11 04 11 jeff316
    75.119.245.232
    While it's definitely ripe for a future Liberal win, despite crazy signage (which Hamilton is known for) and some 'interesting' poll numbers, the NDP will likely hang on to this seat. It's interesting how one severe poll number has a cadre of predictors posting in every NDP-held seat practically south of Timmins. The thing with provincial polling is that trends are not applied evenly across the province; even if Nanos' NDP at 13 percent is accurate (which is unlikely) that's not going to affect each riding the same way. But let's say the NDP vote does drop to 13 percent - the NDP will likely lose Trinity-Spadina, Hamilton Mountain and maybe even London-Fanshawe to the Liberals, maybe Welland to the Conservatives; but with a decent and well-known Conservative candidate, a middling Liberal one, a strong NDP history and machinery on the ground, the strike and the demographics of Hamilton East coming into play, I'd wager that the NDP will keep Hamilton East-Stoney Creek.
    11 04 11 East Ender
    24.36.86.42
    Anybody who thinks that Brad Clark can squeeze a win in HESC is delusional. Even if he could carry all of SC (no candidate since '88 has been very strong in SC), high-turnout in HE would ruin his chances.
    Di Ianni's inability to win here last time around was due to a very weak national leader. This time around, the Liberal's have a great candidate. Marston has been seen as ineffective lately, with not much growth or positive change in the riding since Valeri was MP.
    This election, Marston is going to be handed his retirement slip.
    11 04 11 Dr Bear & Prof Ape
    24.57.202.139
    With all due respect to Stevo, have you been to Hamilton lately? Dr Bear is there right now and has not seen this much support for the Liberals since '04! It's more than just individual polls (which have an obvious trend despite margine of error...the NDP are dropping in Ontario. It's not a matter of If but a matter of degrees). I would suggest comming to Hamilton and judging for himself. We were both surprised from what we saw.
    11 04 09 MF
    70.48.66.229
    Most of the polls show the NDP to be holding their ground in Ontario (Nanos seems to be the outlier). Hamilton has emerged into quite the NDP stronghold over the past few years, and Wayne Marston won this by a very wide margin over ‘star candidate’ Larry DiIanni. This time the Liberals have a low-profile candidate, and even if the party is a bit on the upswing province-wide, this should stay NDP by a comfortable margin.
    11 04 09 Stevo
    99.232.142.184
    With due respect to Bear & Ape, every election they always put way too much stock in individual polls broken down by province (hence small sample sizes and high margin of error). It is highly unlikely that the NDP is actually doing so poorly in Ontario. They will probably hold this seat but a Conservative national majority may see it join the wave.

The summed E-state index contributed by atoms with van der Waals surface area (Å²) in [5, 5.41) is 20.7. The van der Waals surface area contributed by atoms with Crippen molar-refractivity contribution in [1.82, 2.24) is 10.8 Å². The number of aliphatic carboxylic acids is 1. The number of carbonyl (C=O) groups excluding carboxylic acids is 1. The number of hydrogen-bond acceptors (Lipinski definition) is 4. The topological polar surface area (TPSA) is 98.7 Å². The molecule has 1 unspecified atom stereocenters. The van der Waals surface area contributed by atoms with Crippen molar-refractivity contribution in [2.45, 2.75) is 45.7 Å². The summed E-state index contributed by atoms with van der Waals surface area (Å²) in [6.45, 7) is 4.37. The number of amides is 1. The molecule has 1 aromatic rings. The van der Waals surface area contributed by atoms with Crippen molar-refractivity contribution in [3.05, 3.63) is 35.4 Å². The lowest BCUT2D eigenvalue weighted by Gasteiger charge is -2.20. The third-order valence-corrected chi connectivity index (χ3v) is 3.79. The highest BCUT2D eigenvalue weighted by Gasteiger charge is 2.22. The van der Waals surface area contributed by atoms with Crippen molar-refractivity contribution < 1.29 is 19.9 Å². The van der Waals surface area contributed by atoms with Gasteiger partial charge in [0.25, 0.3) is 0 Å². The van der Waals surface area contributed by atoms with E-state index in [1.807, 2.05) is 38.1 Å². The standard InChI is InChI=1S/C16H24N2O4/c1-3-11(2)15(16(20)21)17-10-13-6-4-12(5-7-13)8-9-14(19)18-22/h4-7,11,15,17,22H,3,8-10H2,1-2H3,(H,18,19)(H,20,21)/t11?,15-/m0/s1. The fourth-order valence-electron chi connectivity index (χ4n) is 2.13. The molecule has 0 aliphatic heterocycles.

11 04 09 Dr Bear & Prof Ape
    67.55.11.4
    Wow! NDP numbers are WAAAAY down in Ontario (8% a.t.m.) and that certainly brings this riding into play...for the Liberals! The grits are tied with the CPC at just over 41% in the province. What was an easy NDP win is now a nail biter and would even say leading grit!
    11 04 09 KH
    72.12.146.107
    Stoney Creek is awash in Liberal red (well, white signs).
    If you can call HM for Marie, you can call HESC for the likable Michelle.
    11 04 08 DL
    174.114.127.23
    This will be an easy NDP hold. Marston won big last time and the Liberals ended up with a nobody running for them after being turned down by every big name they approached. Most polls show NDP support across Ontario unchanged from 2008 while Liberal support is even lower (Ipsos Apr. 8 NDP 17%, Forum April 7 NDP 18%, Angus Reid Apr. 6 NDP 19%, Environics April 6 NDP 21%). If the NDP loses here - it will be to the Tories not the Liberals.
    11 04 08
    206.248.128.227
    The NDP vote in Ontario has collapsed ..23% down to 11%..Ignatieff held a large riding last night in Hamilton..This seat will flip to the Liberals
    11 04 07 MH
    70.53.47.165
    In HE-SC a great deal depends on how much the Liberal vote in Ontario recovers from its low point in 2008, and on what happens to soft NDP support as a result. The Conservatives are not a significant factor here, even though they will very likely continue to have a plurality of the seats nationally and in Ontario. The NDP has the inside track, but the race is still TCTC.
    11 04 07 Marco Ricci
    72.138.2.247
    The NDP will likely hold this until the Liberal numbers go higher in Ontario or until they find a really big-name candidate. I think the Liberals need someone like Sheila Copps to run here if they are going to win this riding again, but she turned down Ignatieff's offer to come back.
    11 04 03 jeff316
    69.196.129.96
    The entry of local councillor and former Stoney Creek MPP Brad Clark certainly makes this a bit more interesting and could have helped a stronger Liberal candidate. The problem is, he suffers from the perception that he's just another career politician always looking for the next opportunity. He's already been turfed once before by the electorate (from a much more favourable riding in 2003), he got into a bit of heat during the last council for leaking tape-recorder info the the media, and he just ran for council four months ago. He's not going to improve their vote totals outside of Stoney Creek, so his impact really is a wash.
    11 04 02 M. Lunn
    174.116.190.108
    In all likelihood the NDP should hold this. The Tories may win the Stoney Creek portion which they almost did last time around but will get clobbered in the Hamilton portion thus no chance at winning this. The challenge for the Liberals is they need to gain back the centrist and centre-right votes they lost to the Tories in Stoney Creek while simultaneously winning back the soft NDP votes in Hamilton. So far they seem to have done a better job at winning back soft NDP votes than moderate Tory votes thus still giving the edge to the NDP.
    11 04 01 R.O.
    99.246.102.2